Monday, March 12, 2007

久しぶりにJAPAN ~ (Part 2) Japanese Food 

I'm doing belated posts again. Working on a tight schedule in Japan had kept me busy and after arriving in Morocco, the inefficient IT at the local office thwarted my plans to blog.

When it comes to food, Japanese and Thai food take the cake. Singaporean and Malayan food only come up in second place. The reasons for my preference of Japanese food? The freshness of the ingredients-used and the simplicity of it's cooking. Like most Asians, I like soya-based (shouyu & miso) flavouring in foods. On top of it, the way Japanese foods are presented is so pleasing to the eye, so what's not to like? Lastly, the Japanese are specialists in cooking fish and they are probably even better than the Chinese. By the way, the Algerian and Moroccan ways of cooking fish leave a GREAT DEAL to be desired (Often a waste of good fish!!!)

Unlike my previous trips to Japan, which were almost exclusively in Tokyo, this time I had the opportunity to spend most of my time in Nagoya and also made a slight detour to Fukuoka and Kyoto. Of course, I didn't disappoint myself by sampling a lot of the local delicacies along the way.

Miso chashuu ramen @ Ramen Doori @ Nagoya Station

When I'm in the middle east, I missed most ramen cooked in thick pork broth (tonkotsu). The one I had in the picture wasn't tonkotsu but miso based.

Omi beef teppanyaki

Japan beef (wagyu) has a marbled texture due to a well-balanced distribution of fats in the meat. I heard that wagyu are fed beer, good grains and they undergo regular massages for their meat to achieve such a texture. The most famous beef brands in Japan are Matsusaka, Kobe, Omi and perhaps others. Among the best Japanese beef, I've tried Matsusaka beef during my previous trips. On this trip, I again had good luck. The chef in the picture is preparing my Omi beef teppanyaki. Hopefully in the future, I can try Kobe beef.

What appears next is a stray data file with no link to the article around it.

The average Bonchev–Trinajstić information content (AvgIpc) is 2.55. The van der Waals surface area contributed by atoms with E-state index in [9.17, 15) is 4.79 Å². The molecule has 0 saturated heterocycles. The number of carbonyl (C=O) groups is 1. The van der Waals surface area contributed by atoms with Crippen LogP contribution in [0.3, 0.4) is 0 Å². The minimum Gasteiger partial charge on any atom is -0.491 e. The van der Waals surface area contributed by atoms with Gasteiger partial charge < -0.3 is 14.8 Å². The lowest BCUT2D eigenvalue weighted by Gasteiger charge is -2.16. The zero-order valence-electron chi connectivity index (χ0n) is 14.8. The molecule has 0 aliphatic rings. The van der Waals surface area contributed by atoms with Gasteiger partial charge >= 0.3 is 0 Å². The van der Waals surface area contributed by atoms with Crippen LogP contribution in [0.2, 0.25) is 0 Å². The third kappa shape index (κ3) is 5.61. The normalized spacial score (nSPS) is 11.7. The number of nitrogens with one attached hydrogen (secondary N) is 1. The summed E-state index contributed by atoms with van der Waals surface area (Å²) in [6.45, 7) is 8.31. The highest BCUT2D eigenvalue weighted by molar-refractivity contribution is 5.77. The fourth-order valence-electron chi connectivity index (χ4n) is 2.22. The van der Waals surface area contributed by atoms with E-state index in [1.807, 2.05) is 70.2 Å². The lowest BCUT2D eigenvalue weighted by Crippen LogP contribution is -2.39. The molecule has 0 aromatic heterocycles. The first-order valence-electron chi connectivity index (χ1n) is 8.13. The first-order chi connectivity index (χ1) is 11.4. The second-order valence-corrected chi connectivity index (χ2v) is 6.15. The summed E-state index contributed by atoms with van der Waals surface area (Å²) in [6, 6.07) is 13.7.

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After eating so much meat during my trip, it was a nice change to have something light and yet tasty. The picture shows a Yu Dofu course that I took in Kyoto. Kyoto cuisines (kyoryori) are known for their refined nature and I think tofu has an excellent and refined taste. Yu dofu literally means tofu cooked in a pot of hot water (yu). The entire course contained no meat but is made up of tofu and other vegetables cooked in different style. Very refreshing and healthy.

Dinner @ Tsuzukis'

One of my Japanese director kindly allowed us a short stay at his home in Tajimi (Gifu prefecture). Although he wasn't on the trip, his wife and daugthers hosted us. I'm always eager to experience living in a Japanese traditional home but unfortunately, I never had the chance to participate in any homestay activities when I was still a student. The Tsuzuki family invited us to a simple but very special and delicious dinner of handmade sushi, salad, eggplant and miso soup (photo). Although the stay was short, it was very memorable. The hospitality and kindness of the Tsuzuki family best reflected the "guest-first" mentality of the Japanese Way.

Dinner @ Yamachan @ Nagoya Station

This was my last meal in Japan before leaving for the airport. Mrs. Tsuzuki invited us to a meal at Yamachan's 幻の手羽先, which is known for making good tebasaki (chicken wings). Tebasaki is one of the specialty foods for Nagoya so it was sacrilegious if I didn't eat it before leaving Japan. I found tebasaki to be moderately nice but discoverd another of Nagoya's speciality "とて煮" (toteni)[bottom-right in picture] to be so much more delicious. I've now acquired a craving for this dish, which is made with miso boiled pork "spare parts" and served with rice.

I am definitely going to miss the food in Japan a lot!